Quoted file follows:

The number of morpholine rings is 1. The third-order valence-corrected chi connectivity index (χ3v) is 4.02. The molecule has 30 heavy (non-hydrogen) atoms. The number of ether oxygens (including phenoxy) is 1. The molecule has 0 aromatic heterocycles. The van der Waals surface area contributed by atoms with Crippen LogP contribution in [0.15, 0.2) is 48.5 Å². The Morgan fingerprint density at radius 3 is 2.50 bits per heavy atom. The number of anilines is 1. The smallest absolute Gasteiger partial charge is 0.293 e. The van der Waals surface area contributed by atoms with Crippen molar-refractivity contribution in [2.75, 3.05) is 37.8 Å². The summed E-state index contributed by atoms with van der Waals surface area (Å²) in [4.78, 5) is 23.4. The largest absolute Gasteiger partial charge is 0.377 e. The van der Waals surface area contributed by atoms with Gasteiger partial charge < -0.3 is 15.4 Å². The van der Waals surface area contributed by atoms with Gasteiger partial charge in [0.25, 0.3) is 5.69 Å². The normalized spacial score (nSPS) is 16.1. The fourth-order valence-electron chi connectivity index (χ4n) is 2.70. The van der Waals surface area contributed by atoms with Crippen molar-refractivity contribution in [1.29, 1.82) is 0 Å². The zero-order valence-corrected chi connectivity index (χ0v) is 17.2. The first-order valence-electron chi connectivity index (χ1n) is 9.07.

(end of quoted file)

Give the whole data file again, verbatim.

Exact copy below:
The number of morpholine rings is 1. The third-order valence-corrected chi connectivity index (χ3v) is 4.02. The molecule has 30 heavy (non-hydrogen) atoms. The number of ether oxygens (including phenoxy) is 1. The molecule has 0 aromatic heterocycles. The van der Waals surface area contributed by atoms with Crippen LogP contribution in [0.15, 0.2) is 48.5 Å². The Morgan fingerprint density at radius 3 is 2.50 bits per heavy atom. The number of anilines is 1. The smallest absolute Gasteiger partial charge is 0.293 e. The van der Waals surface area contributed by atoms with Crippen molar-refractivity contribution in [2.75, 3.05) is 37.8 Å². The summed E-state index contributed by atoms with van der Waals surface area (Å²) in [4.78, 5) is 23.4. The largest absolute Gasteiger partial charge is 0.377 e. The van der Waals surface area contributed by atoms with Gasteiger partial charge < -0.3 is 15.4 Å². The van der Waals surface area contributed by atoms with Gasteiger partial charge in [0.25, 0.3) is 5.69 Å². The normalized spacial score (nSPS) is 16.1. The fourth-order valence-electron chi connectivity index (χ4n) is 2.70. The van der Waals surface area contributed by atoms with Crippen molar-refractivity contribution in [1.29, 1.82) is 0 Å². The zero-order valence-corrected chi connectivity index (χ0v) is 17.2. The first-order valence-electron chi connectivity index (χ1n) is 9.07.